The summit has not been without its critics, most of which say that while the G-20 may have drafted a timeline for a set of viable principles, getting everyone on the same page going forward will be a challenge.
�The Pittsburgh meeting affirmed the need for this new regime, but the timetable for reform is vague and the G-20 partners have different ideas about what happens next,� wrote commentator Clive Crook in the National Journal. �Right now, U.S. banks are better capitalized than many of their European counterparts, so Europe is complaining that it will be harder for its banks to execute [the] proposal. This disagreement is liable to slow the introduction of new rules and might lead to their being watered down.�
Central to their criticism is that a lack of mechanisms for enforcing the new rules leaves too much open to interpretation and relies to heavily on the honor system. Instead of concrete benchmarks the framework calls for �peer review� where members meet periodically to gauge each nation’s policies.
�Without sanctions, this agreement doesn’t mean anything,� said University of Maryland economist Peter Morici in The Wall Street Journal. �The countries will just discuss changes and make statements.�
A Global Leadership Forum
The G-20, which was founded in 1999 with its inaugural meeting in Berlin, has traditionally been a coalition of finance ministers, as well as representatives from the IMF, the World Bank and the International Monetary and Financial Committee. But with the financial crisis, the summits have evolved into a global leadership forum of developed and developing nations.
In November 2008, President George W. Bush convened the first G-20 meeting of heads of government in an emergency session in Washington to focus on fixing the global economy. The leaders met again in April 2009, in London, laying the groundwork for Pittsburgh by detailing a list of goals that would be addressed. These included: reform of the global regulatory system, climate change, a global accounting standard, corporate governance and executive compensation, bank capital requirements, and reform of the international financial institutions like the IMF and World Bank.
The ministers also used the April summit to expand the mandate of the Financial Stability Forum � a coalition of central bankers formed in 1999 � to create the Financial Stability Board (FSB). The FSB is charged with monitoring vulnerabilities in the global financial system and, along with the IMF, developing and implementing regulatory, supervisory and other policies in the interest of financial stability.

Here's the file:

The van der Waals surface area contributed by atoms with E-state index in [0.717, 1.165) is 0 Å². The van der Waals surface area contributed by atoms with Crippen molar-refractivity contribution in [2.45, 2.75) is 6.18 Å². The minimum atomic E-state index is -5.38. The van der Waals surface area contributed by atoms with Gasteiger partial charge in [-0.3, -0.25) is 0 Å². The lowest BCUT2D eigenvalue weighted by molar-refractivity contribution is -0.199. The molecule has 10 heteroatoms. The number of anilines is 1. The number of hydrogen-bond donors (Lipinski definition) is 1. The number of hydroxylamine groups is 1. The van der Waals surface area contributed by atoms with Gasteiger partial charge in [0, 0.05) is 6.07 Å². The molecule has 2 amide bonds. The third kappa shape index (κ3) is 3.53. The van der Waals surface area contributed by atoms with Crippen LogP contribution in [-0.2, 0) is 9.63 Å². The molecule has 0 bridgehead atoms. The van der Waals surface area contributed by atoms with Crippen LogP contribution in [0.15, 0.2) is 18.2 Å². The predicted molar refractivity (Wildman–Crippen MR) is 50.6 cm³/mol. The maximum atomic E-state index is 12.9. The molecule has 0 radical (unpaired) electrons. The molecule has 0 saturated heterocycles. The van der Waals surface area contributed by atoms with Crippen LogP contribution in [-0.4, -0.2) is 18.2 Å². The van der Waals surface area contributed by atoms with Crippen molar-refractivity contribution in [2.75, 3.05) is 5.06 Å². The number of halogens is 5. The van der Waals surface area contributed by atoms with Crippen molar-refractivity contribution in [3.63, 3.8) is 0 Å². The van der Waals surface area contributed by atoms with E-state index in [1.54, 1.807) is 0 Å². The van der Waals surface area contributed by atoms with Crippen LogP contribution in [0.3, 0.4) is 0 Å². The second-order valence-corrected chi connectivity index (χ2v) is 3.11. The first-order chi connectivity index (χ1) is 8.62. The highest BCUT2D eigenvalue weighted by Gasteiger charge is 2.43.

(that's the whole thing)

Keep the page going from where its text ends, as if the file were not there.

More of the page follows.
The FSB was also given the task of drafting compensation principles for bank executives.
On Sept. 25 the FSB issued its report, �Implementation Standards for the FSB Principles for Sound Compensation Practices,� which called for aligning compensation with long-term value creation, not excessive risk-taking.
Specifically the proposal calls for avoiding multi-year guaranteed bonuses, and requiring a significant portion of variable compensation — as much as 40%-60% — to be deferred, tied to performance and subject to appropriate clawback. The FSB also suggested that a portion of bonuses be vested in the form of stock or stock-like instruments. The proposals also recommend ensuring that compensation for senior executives and other employees having a material impact on the firm�s risk exposure is aligned with performance and risk.
�Compensation at significant financial institutions is one factor among many that contributed to the financial crisis that began in 2007,� the FSB said. �Given the commitment to ensure a level playing field, these implementation standards must be rigorously and consistently implemented by significant financial institutions throughout the world.�
But again, in adopting the FSB principles the G-20 deferred the creation of any enforcement regime to ensure the recommendations are put into practice. The FSB said it will periodically review actions taken by firms and by national authorities to implement its principles, but in reality it has little teeth to enforce them. Instead it depends on each nation to develop and enforce its own standards.
Here at home, the Obama administration�s �pay czar,� Kenneth Feinberg is expected to issue by mid-October his determination on compensation packages for 175 of the most-highly compensated executives and employees at the seven firms he oversees. The companies are: American International Group, Bank of America, Citigroup, General Motors, GMAC Financial Services, Chrysler and Chrysler Financial.
Feinberg is planning to shift a chunk of an employee’s annual salary into stock that cannot be accessed for several years, The Wall Street Journal reported.